Life can become a blur when you are devoting so much time to a start-up business or to a new product release. As accountants, our job is to keep recordkeeping as up to date as possible while engineering and marketing move quickly to make sure the product hits the sales window at just the right time. Recordkeeping is especially critical at yearend. Now is a good time to take a minute to make sure all your company’s compliance requirements are being handled. To assist you in this assessment, here is a list of items that should be addressed in the next couple of months to make sure your company’s recordkeeping is maintained at the level expected by investors or other third parties.
- Payroll tax filings are due 1/31/18 and should be handled by your payroll service or PEO. Issues can arise if multiple payroll services were used during the year. If this is your company’s situation, it is time to inquire that W-2s are going to include the full year of wages.
- Typically, CA Sales tax filings are due 1/31/18. Sales tax requirements vary by state so there is no one size fits all for sales tax. If you sell outside California, you will need to inquire with the appropriate jurisdictions to determine all the filing requirements.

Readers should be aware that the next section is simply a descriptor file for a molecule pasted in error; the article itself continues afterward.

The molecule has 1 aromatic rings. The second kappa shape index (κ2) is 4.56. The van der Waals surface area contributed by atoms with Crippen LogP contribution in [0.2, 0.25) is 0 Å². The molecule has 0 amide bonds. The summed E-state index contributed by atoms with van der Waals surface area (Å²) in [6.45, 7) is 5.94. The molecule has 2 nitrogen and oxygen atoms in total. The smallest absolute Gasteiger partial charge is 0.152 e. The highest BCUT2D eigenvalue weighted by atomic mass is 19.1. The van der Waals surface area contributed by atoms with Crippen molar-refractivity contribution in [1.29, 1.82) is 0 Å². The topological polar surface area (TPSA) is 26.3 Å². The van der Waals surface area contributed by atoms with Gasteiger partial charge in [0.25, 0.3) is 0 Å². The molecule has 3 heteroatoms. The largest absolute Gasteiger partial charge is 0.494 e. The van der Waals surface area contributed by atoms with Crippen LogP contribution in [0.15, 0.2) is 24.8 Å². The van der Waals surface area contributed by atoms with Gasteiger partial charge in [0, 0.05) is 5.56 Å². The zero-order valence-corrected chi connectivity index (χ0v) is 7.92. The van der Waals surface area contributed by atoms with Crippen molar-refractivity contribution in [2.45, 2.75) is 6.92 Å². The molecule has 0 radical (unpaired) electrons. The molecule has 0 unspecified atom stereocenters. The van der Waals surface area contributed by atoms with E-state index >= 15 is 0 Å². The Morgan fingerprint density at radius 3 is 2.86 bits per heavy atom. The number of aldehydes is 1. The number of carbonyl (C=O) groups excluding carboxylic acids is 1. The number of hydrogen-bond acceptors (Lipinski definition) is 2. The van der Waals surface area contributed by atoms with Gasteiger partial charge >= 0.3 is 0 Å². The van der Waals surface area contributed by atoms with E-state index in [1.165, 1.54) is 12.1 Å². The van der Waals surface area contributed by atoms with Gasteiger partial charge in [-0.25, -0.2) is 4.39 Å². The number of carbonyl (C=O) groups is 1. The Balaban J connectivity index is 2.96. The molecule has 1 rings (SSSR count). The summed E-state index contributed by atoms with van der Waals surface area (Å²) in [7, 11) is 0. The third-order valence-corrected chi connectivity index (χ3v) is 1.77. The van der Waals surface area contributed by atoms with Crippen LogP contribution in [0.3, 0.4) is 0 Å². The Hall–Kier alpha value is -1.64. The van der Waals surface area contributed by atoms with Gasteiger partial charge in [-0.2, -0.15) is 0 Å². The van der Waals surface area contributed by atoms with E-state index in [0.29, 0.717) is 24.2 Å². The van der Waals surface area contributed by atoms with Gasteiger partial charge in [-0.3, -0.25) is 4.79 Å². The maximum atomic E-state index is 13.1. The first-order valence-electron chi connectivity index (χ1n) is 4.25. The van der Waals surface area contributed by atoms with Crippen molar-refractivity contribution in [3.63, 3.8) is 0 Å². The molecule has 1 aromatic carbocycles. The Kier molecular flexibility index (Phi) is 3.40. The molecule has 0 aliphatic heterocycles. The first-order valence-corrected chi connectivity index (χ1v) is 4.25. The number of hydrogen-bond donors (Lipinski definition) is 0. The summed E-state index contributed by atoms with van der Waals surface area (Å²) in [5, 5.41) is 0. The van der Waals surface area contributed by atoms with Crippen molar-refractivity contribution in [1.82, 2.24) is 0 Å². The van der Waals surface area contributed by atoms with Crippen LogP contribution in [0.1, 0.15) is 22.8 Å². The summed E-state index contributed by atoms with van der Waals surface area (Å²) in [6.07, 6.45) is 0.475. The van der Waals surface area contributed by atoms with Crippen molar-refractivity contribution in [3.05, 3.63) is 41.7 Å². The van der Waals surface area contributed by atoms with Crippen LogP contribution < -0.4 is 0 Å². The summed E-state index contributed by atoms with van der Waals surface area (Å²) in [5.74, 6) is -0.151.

- 1099s are required to be mailed both to the recipients and the tax authorities by 1/31/18. Your company may be missing tax ID numbers for some of your contractors, attorneys or landlords, so now is the time to make sure you have the appropriate W-9s and if not, start requesting them.
- Exercises of incentive stock options are required to be reported on form 3921 which should be provided to the employees by January 31. Your company’s attorney typically prepares this form but a best practice would be to confirm the forms have been distributed and filed with the IRS.
- The due date for income tax filings depends on the type of entity. S Corporations or LLCs must file or extend by 2 ½ months following yearend. C Corporations are required to file or extend the corporate tax returns by 3 ½ months after yearend.
In addition to the above items, there are other compliance filings that are common with technology companies including Delaware franchise tax reporting and the CA Secretary of State Statement of Information. A common mistake is to ignore notices related to these types of filings. To avoid penalties, call your CPA or tax advisor if you receive an unfamiliar notice.
Investors and those charged with governance of your company assume that the accounting records are being maintained. They are relying on the accounting information presented in internal financial statements to make decisions. Yearend is the time to make sure that bank accounts are properly reconciled, bank card activity is recorded, and employee reimbursements for expenses are current. Detail of subledgers (like accounts payable and accounts receivable) should agree to the control account in the general ledger.
Companies that issue stock options need to assess if a 409A valuation is needed. Establishing an annual practice of having an external valuation of the company makes sense for a company that is in growth mode.
Often times when the company is raising financing or going through acquisition due diligence, management gets a wake-up call if they have been lax regarding compliance and accounting. Don’t wait for that wake-up call. There are resources available to make sure that you are proactive and start the year with clean records.